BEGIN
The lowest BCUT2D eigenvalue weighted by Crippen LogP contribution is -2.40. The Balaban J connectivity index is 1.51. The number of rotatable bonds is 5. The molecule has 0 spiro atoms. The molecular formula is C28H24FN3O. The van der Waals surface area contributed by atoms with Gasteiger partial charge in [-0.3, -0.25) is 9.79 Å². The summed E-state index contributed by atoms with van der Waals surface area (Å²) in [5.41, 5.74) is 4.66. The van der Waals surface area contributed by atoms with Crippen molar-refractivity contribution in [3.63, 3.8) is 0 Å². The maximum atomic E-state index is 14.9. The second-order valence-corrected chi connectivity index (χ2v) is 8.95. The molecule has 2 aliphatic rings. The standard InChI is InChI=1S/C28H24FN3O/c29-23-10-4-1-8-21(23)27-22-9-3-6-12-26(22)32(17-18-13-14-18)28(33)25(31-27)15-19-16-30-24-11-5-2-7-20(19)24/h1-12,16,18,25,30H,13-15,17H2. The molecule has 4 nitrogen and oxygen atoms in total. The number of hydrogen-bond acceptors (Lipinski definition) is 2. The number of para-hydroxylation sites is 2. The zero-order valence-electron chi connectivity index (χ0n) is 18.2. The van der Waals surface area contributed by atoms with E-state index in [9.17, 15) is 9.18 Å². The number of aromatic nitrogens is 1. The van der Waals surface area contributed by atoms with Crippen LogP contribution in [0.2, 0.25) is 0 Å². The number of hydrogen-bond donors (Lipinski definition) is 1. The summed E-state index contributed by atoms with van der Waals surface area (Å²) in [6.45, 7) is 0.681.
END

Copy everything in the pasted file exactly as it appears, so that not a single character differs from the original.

The lowest BCUT2D eigenvalue weighted by Crippen LogP contribution is -2.40. The Balaban J connectivity index is 1.51. The number of rotatable bonds is 5. The molecule has 0 spiro atoms. The molecular formula is C28H24FN3O. The van der Waals surface area contributed by atoms with Gasteiger partial charge in [-0.3, -0.25) is 9.79 Å². The summed E-state index contributed by atoms with van der Waals surface area (Å²) in [5.41, 5.74) is 4.66. The van der Waals surface area contributed by atoms with Crippen molar-refractivity contribution in [3.63, 3.8) is 0 Å². The maximum atomic E-state index is 14.9. The second-order valence-corrected chi connectivity index (χ2v) is 8.95. The molecule has 2 aliphatic rings. The standard InChI is InChI=1S/C28H24FN3O/c29-23-10-4-1-8-21(23)27-22-9-3-6-12-26(22)32(17-18-13-14-18)28(33)25(31-27)15-19-16-30-24-11-5-2-7-20(19)24/h1-12,16,18,25,30H,13-15,17H2. The molecule has 4 nitrogen and oxygen atoms in total. The number of hydrogen-bond acceptors (Lipinski definition) is 2. The number of para-hydroxylation sites is 2. The zero-order valence-electron chi connectivity index (χ0n) is 18.2. The van der Waals surface area contributed by atoms with E-state index in [9.17, 15) is 9.18 Å². The number of aromatic nitrogens is 1. The van der Waals surface area contributed by atoms with Crippen LogP contribution in [0.2, 0.25) is 0 Å². The number of hydrogen-bond donors (Lipinski definition) is 1. The summed E-state index contributed by atoms with van der Waals surface area (Å²) in [6.45, 7) is 0.681.